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The Liberty’s team defense was hard to find on Sunday. Laney battled with effort, but struggled on both ends to not only finish at the rim but to guard her primary matchup in Bonner. That matchup and the lack of help she received didn’t set up Laney for success, especially when Bonner towers over Laney by four inches and has a 7’4 wingspan. Thornton and Stewart defended Bonner well, but by the time that was realized, it was too late. Bonner got the last laugh and scored 20 points, the most of any player on the floor that afternoon.

Brondello admitted to that oversight postgame. “We’re going to have a little bit more versatility and B’s sharp, so you know us coaches just need to put a better game plan in place and be ready to go.”

While Stefanie Dolson played limited minutes on Sunday, she still could pinpoint exactly what didn’t go well for the Liberty when it came to defending Bonner and the rest of the Sun. She saw that her teammates allowed Bonner too much space, went under screens on Bonner and lackadaisically guarded Rebecca Allen, who scored 18 points on 7-for-9 shooting. The Liberty weren’t there for Laney when she needed help. “We all have to have her back and just help her cover more on the ball and off the ball,” she told The Next postgame. 

Courtney Vandersloot (22) drives away from the tough defense of Ty Harris (52) at Barclays Center on September 24, 2013. Photo Credit: Brandon Todd

What sucked the energy out of the Liberty?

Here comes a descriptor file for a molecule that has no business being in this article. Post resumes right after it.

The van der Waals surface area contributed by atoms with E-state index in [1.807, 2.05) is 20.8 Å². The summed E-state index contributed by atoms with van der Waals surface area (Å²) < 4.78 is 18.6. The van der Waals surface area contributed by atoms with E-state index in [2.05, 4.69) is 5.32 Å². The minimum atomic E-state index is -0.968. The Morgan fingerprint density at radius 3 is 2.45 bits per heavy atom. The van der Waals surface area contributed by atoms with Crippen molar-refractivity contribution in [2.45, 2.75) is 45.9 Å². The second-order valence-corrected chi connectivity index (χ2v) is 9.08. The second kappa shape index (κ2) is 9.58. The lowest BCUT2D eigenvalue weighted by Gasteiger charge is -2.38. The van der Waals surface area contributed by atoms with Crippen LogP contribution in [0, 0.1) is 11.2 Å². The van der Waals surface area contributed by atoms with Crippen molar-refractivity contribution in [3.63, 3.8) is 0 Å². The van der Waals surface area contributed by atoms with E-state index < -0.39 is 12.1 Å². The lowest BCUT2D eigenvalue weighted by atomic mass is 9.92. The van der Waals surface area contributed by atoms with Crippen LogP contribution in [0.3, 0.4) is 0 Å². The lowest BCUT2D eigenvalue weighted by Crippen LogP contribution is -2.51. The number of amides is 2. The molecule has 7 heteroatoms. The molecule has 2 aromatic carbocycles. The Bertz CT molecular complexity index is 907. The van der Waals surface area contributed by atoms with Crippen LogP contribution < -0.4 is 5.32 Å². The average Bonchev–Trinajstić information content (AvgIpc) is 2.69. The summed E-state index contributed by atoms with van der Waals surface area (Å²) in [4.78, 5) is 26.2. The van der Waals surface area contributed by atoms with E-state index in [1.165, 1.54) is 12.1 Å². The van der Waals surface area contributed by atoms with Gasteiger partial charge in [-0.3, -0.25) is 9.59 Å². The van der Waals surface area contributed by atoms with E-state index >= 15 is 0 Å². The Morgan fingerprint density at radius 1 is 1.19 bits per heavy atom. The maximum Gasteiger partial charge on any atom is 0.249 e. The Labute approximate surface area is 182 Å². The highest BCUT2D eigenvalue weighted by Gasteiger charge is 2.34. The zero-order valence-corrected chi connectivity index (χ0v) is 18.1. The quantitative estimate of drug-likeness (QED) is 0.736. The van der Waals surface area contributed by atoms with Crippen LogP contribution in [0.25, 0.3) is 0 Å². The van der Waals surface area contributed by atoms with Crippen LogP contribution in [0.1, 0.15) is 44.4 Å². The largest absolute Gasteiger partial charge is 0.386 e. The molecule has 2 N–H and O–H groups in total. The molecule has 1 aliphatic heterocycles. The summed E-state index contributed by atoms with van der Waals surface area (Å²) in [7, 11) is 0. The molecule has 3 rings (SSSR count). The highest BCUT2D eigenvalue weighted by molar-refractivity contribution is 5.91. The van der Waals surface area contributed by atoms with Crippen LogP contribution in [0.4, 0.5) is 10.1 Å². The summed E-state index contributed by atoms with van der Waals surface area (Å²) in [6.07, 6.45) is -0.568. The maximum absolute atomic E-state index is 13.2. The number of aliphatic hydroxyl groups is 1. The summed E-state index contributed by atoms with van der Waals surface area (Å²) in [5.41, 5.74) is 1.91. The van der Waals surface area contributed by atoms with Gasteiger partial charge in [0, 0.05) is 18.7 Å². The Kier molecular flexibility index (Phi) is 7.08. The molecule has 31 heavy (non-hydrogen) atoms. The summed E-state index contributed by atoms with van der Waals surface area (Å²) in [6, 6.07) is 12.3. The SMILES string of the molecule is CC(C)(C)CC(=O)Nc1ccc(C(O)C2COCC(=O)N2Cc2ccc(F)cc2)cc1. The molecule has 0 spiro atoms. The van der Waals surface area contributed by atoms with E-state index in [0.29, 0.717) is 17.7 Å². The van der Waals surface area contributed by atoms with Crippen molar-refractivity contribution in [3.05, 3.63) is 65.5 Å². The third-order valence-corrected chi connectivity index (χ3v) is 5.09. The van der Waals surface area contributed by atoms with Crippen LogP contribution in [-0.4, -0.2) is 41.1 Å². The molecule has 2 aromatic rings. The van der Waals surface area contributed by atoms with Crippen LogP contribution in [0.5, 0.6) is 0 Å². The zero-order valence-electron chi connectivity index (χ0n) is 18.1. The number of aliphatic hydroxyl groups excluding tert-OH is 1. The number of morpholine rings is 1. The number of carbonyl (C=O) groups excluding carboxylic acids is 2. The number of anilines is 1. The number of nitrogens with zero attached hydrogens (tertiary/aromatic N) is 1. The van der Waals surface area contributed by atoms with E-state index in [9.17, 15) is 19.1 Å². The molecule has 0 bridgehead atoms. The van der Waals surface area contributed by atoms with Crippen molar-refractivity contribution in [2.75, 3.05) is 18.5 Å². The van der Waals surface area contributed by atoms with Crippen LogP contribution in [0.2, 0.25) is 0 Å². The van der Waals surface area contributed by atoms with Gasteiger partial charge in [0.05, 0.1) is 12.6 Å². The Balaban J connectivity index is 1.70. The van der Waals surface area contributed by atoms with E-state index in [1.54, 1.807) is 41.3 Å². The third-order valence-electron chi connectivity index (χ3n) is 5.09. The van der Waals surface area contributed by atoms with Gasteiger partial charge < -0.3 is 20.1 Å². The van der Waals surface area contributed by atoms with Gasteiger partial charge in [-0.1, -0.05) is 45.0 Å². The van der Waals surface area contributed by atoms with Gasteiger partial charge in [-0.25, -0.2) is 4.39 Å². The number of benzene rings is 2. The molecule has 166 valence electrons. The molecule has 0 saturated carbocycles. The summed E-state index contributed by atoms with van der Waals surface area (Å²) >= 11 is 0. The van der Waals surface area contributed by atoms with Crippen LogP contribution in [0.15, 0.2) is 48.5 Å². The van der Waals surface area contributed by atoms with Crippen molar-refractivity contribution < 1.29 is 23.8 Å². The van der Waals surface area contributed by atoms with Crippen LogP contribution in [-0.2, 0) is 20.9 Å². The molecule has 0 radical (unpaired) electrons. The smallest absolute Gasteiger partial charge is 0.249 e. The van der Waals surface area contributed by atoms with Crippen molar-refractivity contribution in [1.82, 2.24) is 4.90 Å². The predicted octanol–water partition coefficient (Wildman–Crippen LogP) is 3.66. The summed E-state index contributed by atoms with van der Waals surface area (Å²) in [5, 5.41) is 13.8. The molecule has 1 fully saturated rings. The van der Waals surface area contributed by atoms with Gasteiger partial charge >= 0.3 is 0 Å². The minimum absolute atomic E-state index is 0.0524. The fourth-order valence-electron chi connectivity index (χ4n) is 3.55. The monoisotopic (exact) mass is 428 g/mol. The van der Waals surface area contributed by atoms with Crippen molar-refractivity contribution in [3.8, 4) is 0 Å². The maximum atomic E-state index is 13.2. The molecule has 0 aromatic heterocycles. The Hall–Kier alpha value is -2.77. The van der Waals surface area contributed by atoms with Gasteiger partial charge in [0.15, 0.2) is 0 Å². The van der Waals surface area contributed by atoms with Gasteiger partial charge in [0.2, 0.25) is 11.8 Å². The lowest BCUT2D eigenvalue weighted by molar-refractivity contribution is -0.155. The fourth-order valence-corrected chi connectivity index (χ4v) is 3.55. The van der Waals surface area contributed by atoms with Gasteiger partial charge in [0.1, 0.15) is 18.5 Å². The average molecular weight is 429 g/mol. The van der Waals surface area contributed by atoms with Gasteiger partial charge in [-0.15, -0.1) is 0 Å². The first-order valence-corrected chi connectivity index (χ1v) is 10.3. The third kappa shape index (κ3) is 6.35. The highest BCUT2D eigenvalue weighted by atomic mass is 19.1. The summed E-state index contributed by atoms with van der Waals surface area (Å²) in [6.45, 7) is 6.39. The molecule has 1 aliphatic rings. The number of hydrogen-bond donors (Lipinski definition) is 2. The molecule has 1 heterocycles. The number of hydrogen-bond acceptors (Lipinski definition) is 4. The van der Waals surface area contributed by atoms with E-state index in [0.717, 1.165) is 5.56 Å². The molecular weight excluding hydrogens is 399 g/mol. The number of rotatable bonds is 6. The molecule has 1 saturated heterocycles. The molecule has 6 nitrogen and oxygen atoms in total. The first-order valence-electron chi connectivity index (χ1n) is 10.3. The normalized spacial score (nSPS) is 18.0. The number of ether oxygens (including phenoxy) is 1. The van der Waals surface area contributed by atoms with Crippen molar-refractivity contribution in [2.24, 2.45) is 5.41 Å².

There was one stat that shocked multiple members of the Liberty on Sunday afternoon. The team had zero fast break points against Connecticut. Brondello wasn’t shocked by it, but Stewart bobbed her head down toward the box score once a reporter uttered the statistic. Once Stewart saw the goose egg, she sneered looking at that stat sheet with disgust.

Brondello took responsibility once again, explaining that the lack of energy and ability to get out and score in transition and inability to get on the glass was a result of how she prepared the team. She contemplated that maybe she overworked the team during their week of practice. She was surprised that her team didn’t regard the effort plays—”the one percenters and the 50-50 balls”— with the same urgency that they did against the Mystics.

“We didn’t have the right mindset,” she said. “And so that’s on me. I’m gonna make sure that I get them ready to play and that we play at a high level that we’re capable of.”

But going back to the case of fast break points and playing in transition. For the Liberty on Sunday it was a bit of a chicken or the egg situation. What’s the key to upping New York’s pace and getting the Sun out of their well-disciplined half-court defense?

Jones felt like she and her team couldn’t create transition opportunities out of their defense. They were just trying to stay in front rather than creating possessions on the other end from that defense. But, the Liberty only made 33.8% of their shots on Sunday. According to Brondello, the way to energize the Liberty’s defense is to fix their offense, and that’s via moving the ball and making better and quicker decisions. So which will it be? It’s both.